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For a variety of reasons, Day One goes to Merion

By Ron Sirak

ARDMORE, Pa. -- Based on exit polling, and that would be those players leaving the rain-delayed first round of the U.S. Open, the early returns indicate the USGA is winning its gamble on returning to Merion Golf Club.
 
The blue blazers may lose millions in revenue because the cramped quarters limit ticket sales and corporate hospitality opportunities, but they have preserved a valuable piece of history and, at least for now, the venerable old course is not being humiliated by the birdie barrage many had expected.

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(photo by Getty Images) 

The USGA desperately wanted to return to the place that had held more of its events -- 18 now -- than any other venue. For now, the reward is worth the risk.
 
This is where Bobby Jones completed the Grand Slam in the 1930 U.S. Amateur; Ben Hogan won the 1950 U.S. Open 16 months after his near-fatal car crash; and Lee Trevino defeated Jack Nicklaus in a memorable playoff in the 1971 U.S. Open.
 
While not everyone got around the course after a weather delay from 8:36 until 12:08, those who did found par well protected in the first U.S. Open played at Merion in 32 years.
 
Phil Mickelson's 67, three under par, was the best managed by any of those who completed 18 holes on Thursday.
 
Next lowest score of those finished was a 69 by Nicolas Colsaerts. Charl Schwartzel, Tim Clark, Jerry Kelly, Jason Day and Rickie Fowler all shot even-par 70.
 
"I wish we didn't have the rain delay because it made for a little bit longer day, but the golf course is playing about as easy as it could and yet Merion is really fighting hard," Mickelson said.
 
"We were having a hard time scoring low here," he said. "It's so demanding. It's such a great track. It's one of the best I've seen for a U.S. Open. And we had soft conditions and still we're all having a hard time getting under par."

 
But the stinginess of Merion in the first round may be a short-term surprise. A word of caution should be found in several possible explanations for the surprisingly high scores, all of which suggest the number of birdies could build as the week goes on.
 
First off, Merion is a devilishly intricate golf course that requires a lot of local knowledge, especially on the greens. The lack of an extra practice round -- Monday was a virtual wash out here -- most likely had an impact. It may be that the scores get lower as the players get to know Merion better.
 
"I wasn't very committed to my shots," said Kelly. "I've only been around one 18 holes here, so it was a little uncomfortable with some of the lines just because I didn't know what am I in if I miss it left here, what am I in if I miss it right. So I wasn't able to do my normal homework. It's just the way it goes. I'll get more comfortable as the week goes on."
 
The irony here is that no one practiced on Merion less this week than Mickelson. He arrived at 4 a.m. on Thursday after attending his daughter's eighth-grade graduation. But he thinks that was an advantage.
 
"You never know what's going to happen the week of the tournament, so you've got to prepare for all elements prior," Mickelson said.
 

"When I was here for the few days the week before, I was able to get all the work done that I needed and then the last part heading into today's round was to get my game sharp, to get my touch, and to get my ball striking, to have that sharp," he said.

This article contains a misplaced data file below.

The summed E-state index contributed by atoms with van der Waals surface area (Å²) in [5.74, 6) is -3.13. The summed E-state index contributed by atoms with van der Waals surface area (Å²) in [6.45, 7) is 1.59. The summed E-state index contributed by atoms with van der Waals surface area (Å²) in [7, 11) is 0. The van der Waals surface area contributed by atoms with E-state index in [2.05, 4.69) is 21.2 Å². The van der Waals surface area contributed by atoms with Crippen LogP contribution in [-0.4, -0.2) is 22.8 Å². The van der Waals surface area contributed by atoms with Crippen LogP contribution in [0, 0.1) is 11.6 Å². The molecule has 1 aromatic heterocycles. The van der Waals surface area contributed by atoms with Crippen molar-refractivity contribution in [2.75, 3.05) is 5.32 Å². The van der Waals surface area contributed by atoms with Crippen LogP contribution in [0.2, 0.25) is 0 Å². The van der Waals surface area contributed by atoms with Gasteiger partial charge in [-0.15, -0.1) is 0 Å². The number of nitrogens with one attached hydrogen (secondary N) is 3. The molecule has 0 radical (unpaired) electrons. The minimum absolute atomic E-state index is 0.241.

"So being able to be in nice weather [in California] on a great practice facility to get my game and my touch sharp was advantageous," said the always-thinking Lefty.
 
Also catching the players off guard were the greens that were sneaky firm given that more than seven inches of rain has fallen since last Friday. That firmness very likely surprised the players, who expected a soft dartboard to shoot at. Now they know better.

And then there are the mechanics required to stage the Open at this golf course. Not only was there the three-and-a-half hour delay on Thursday, but the locker room and practice range are on the West Course, about a mile from the tournament East Course.
 
The players are shuttled from the West Course to No. 1 or No. 11 -- the holes used for the two-tee start -- which is an unusual routine-busting inconvenience for a group of guys used to being coddled better than that.
 
Then when the rain delay happened, the players were shuttled again back to the locker room on the West Course and, after warming up following the delay, were shuttled yet again to where they needed to be to resume play.


"It's never great," Kelly said about the delay, "especially this place, when they give you 25 minutes to warm up and 45 minutes in a cart. But that's kind of the way it is. So we understand that, logistics are difficult out here. We have got to make do, just like everybody's got to make do. So I'm sure you guys are parking a little further away than you would like to, too."

And then after the round, the players are shuttled to a house across Golf House Road from the 14th tee to the scoring trailer before being shuttled back to the locker room.
 
Mark Fulcher, the caddie for Justin Rose, who shot 71, tweeted:
 
"It appears u take a bus ... Then a plane ... Then a taxi ... To get to the scorers hut .. easy #Merion #USOpen"
 
It seems more than likely that the second round -- and the cut -- will not be completed until Saturday morning. Those sorts of disruptions take their toll. And maybe that is the way the golf gods are protecting Merion.
 
Then again, maybe it is just that Merion is a truly great golf course, and USGA executive director Mike Davis has once again done a brilliant job of setting up a venue. The next three days will answer that.

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